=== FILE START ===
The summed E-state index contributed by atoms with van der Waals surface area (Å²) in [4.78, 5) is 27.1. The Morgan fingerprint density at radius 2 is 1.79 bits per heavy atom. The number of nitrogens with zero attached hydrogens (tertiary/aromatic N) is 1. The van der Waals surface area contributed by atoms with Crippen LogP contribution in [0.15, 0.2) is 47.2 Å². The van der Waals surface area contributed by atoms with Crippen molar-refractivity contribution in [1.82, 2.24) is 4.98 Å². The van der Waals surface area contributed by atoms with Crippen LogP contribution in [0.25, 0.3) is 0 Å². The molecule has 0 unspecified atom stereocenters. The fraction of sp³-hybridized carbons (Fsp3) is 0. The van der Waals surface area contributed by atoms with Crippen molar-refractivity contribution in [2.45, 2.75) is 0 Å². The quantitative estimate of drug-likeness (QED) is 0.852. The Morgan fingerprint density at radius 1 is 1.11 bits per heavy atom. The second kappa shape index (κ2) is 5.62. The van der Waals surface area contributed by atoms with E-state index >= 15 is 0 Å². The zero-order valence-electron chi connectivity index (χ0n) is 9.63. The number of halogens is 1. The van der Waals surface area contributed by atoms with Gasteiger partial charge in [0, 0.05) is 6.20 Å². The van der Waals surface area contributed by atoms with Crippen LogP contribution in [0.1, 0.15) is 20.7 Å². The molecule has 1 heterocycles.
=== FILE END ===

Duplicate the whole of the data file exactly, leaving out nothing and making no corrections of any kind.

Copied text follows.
The summed E-state index contributed by atoms with van der Waals surface area (Å²) in [4.78, 5) is 27.1. The Morgan fingerprint density at radius 2 is 1.79 bits per heavy atom. The number of nitrogens with zero attached hydrogens (tertiary/aromatic N) is 1. The van der Waals surface area contributed by atoms with Crippen LogP contribution in [0.15, 0.2) is 47.2 Å². The van der Waals surface area contributed by atoms with Crippen molar-refractivity contribution in [1.82, 2.24) is 4.98 Å². The van der Waals surface area contributed by atoms with Crippen LogP contribution in [0.25, 0.3) is 0 Å². The molecule has 0 unspecified atom stereocenters. The fraction of sp³-hybridized carbons (Fsp3) is 0. The van der Waals surface area contributed by atoms with Crippen molar-refractivity contribution in [2.45, 2.75) is 0 Å². The quantitative estimate of drug-likeness (QED) is 0.852. The Morgan fingerprint density at radius 1 is 1.11 bits per heavy atom. The second kappa shape index (κ2) is 5.62. The van der Waals surface area contributed by atoms with E-state index >= 15 is 0 Å². The zero-order valence-electron chi connectivity index (χ0n) is 9.63. The number of halogens is 1. The van der Waals surface area contributed by atoms with Gasteiger partial charge in [0, 0.05) is 6.20 Å². The van der Waals surface area contributed by atoms with Crippen LogP contribution in [0.1, 0.15) is 20.7 Å². The molecule has 1 heterocycles.